Camel Spider

Actually, the camel spider should not be listed here with venomous spiders, since it’s a well established fact that it hasn't any venom. Also, even if it is an arachnid, it isn't a spider, since not all arachnids are spiders. The camel spider belongs to the Solifugae and is an arachnid but not a spider.

Since the camel spider is the most widely used name, we will call it a spider in the following text, even though we don't like calling it by a wrong name. It's included here because it’s an exciting arachnid.

Cheliceraes and its speed

The size of the spider is up to 12 cm/4 inches. The strength of its cheliceraes makes it dangerous since the mechanical effect of a bite will cause a huge wound, which will be subject to all kind of infections caused by bacteria. The spider is very fast and can run at the same speed as humans. Several soldiers have felt that they were attacked by the spider, but this has probably not been the spider’s intention, since it only attacks prey smaller than itself.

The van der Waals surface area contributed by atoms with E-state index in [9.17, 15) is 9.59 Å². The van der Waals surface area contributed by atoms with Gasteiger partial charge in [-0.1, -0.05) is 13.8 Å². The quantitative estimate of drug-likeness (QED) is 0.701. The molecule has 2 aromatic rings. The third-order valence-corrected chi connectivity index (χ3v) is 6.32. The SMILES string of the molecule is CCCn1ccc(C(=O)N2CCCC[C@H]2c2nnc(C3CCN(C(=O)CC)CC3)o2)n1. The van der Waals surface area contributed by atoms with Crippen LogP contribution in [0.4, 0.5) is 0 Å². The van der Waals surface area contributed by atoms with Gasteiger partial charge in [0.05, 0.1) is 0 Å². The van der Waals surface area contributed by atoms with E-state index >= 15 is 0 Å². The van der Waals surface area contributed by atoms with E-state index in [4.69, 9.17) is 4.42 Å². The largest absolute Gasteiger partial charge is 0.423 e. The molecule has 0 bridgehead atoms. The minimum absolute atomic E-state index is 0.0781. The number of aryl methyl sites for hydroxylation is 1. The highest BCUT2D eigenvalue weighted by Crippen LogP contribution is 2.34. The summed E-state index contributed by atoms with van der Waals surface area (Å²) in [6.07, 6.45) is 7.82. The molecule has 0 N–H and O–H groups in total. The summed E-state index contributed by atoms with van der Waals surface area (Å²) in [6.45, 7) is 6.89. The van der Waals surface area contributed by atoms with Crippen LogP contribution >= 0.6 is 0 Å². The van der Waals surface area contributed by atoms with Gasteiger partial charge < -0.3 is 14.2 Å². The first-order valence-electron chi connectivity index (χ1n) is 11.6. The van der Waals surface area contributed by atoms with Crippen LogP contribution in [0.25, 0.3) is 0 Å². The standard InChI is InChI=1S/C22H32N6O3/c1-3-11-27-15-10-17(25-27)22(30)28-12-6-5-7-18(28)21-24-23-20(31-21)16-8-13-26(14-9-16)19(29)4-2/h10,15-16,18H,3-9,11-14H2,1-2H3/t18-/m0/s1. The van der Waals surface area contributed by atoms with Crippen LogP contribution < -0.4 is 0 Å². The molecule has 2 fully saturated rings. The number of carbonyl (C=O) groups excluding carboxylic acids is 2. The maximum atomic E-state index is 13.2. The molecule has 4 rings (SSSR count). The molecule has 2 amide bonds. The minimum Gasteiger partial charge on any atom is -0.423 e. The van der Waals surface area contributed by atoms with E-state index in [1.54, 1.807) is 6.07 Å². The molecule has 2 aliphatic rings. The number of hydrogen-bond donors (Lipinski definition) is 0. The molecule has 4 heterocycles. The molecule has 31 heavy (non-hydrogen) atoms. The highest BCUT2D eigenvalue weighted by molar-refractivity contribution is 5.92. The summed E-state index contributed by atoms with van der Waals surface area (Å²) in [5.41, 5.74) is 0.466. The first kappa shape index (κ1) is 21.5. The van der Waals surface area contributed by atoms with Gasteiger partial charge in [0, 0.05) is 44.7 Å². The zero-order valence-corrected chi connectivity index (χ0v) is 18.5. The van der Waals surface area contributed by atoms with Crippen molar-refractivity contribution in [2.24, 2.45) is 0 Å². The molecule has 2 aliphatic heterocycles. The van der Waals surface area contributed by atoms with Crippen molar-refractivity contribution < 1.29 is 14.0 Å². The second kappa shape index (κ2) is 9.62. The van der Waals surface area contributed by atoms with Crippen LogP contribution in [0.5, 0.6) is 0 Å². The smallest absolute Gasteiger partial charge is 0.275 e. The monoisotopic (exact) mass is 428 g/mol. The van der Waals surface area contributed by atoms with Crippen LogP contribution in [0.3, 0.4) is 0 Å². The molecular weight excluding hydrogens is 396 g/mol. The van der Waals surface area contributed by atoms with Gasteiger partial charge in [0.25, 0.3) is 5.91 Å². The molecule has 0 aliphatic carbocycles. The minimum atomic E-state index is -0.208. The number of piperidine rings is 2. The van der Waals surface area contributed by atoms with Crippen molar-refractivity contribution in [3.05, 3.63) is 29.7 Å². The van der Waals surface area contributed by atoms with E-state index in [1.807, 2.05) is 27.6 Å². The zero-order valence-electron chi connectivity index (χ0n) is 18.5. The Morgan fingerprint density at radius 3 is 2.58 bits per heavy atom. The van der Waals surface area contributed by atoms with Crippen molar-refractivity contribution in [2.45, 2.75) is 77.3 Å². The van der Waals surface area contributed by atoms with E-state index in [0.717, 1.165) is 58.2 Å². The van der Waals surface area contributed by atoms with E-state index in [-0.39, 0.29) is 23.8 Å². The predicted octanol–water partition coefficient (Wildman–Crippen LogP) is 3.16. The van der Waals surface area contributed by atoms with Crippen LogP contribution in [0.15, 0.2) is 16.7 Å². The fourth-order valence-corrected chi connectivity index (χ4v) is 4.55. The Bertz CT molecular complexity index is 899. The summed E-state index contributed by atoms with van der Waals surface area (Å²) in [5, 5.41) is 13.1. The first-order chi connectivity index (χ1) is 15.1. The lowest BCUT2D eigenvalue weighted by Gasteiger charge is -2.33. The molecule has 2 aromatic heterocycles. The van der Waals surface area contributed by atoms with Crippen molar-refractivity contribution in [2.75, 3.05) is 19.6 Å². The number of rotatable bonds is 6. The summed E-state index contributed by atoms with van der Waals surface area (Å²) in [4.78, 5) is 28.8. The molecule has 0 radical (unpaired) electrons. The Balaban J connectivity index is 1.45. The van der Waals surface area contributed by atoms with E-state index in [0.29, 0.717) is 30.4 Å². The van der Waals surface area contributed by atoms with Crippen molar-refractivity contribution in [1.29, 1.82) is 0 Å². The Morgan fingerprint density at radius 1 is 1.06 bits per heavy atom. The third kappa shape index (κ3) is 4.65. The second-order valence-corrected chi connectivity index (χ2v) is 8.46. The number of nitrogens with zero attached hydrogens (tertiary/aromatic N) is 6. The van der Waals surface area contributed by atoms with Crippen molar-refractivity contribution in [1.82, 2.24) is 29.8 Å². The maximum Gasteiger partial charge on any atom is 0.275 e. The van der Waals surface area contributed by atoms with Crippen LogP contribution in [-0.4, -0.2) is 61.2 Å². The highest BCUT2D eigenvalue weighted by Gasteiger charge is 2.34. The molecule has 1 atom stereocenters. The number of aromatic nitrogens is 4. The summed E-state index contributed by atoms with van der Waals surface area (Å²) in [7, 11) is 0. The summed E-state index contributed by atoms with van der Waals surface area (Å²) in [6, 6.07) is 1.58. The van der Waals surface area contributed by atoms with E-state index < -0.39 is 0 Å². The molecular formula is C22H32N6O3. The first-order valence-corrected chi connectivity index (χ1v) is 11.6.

The bizarre look in conjunction with their speed of movement has made them more feared than necessary, although some caution is required for soldiers in the desert, as well as the local Iraqi population.

The spider produces a hissing sound when approached and has quite powerful claws; it's no wonder that people gets frightened when encountering a camel spider.

This picture of a camel spider found in a sleeping bag has been around on the Internet for a long time. If you look closer, there are actually two spiders, and the photographer has made the photo in a way so the spiders looks larger than they really are.

A camel spider

A Legend About the Camel Spider

In Arab countries, it's a legend that camel spiders eat human flesh and actually are very fond of it. This is only one of the myths entomologists meet when asked about the camel spider. In the section about spider bites, I have added some photos of bites caused by the camel spider.

This picture is better and more to the point.

A camel spider on some slippery rocks

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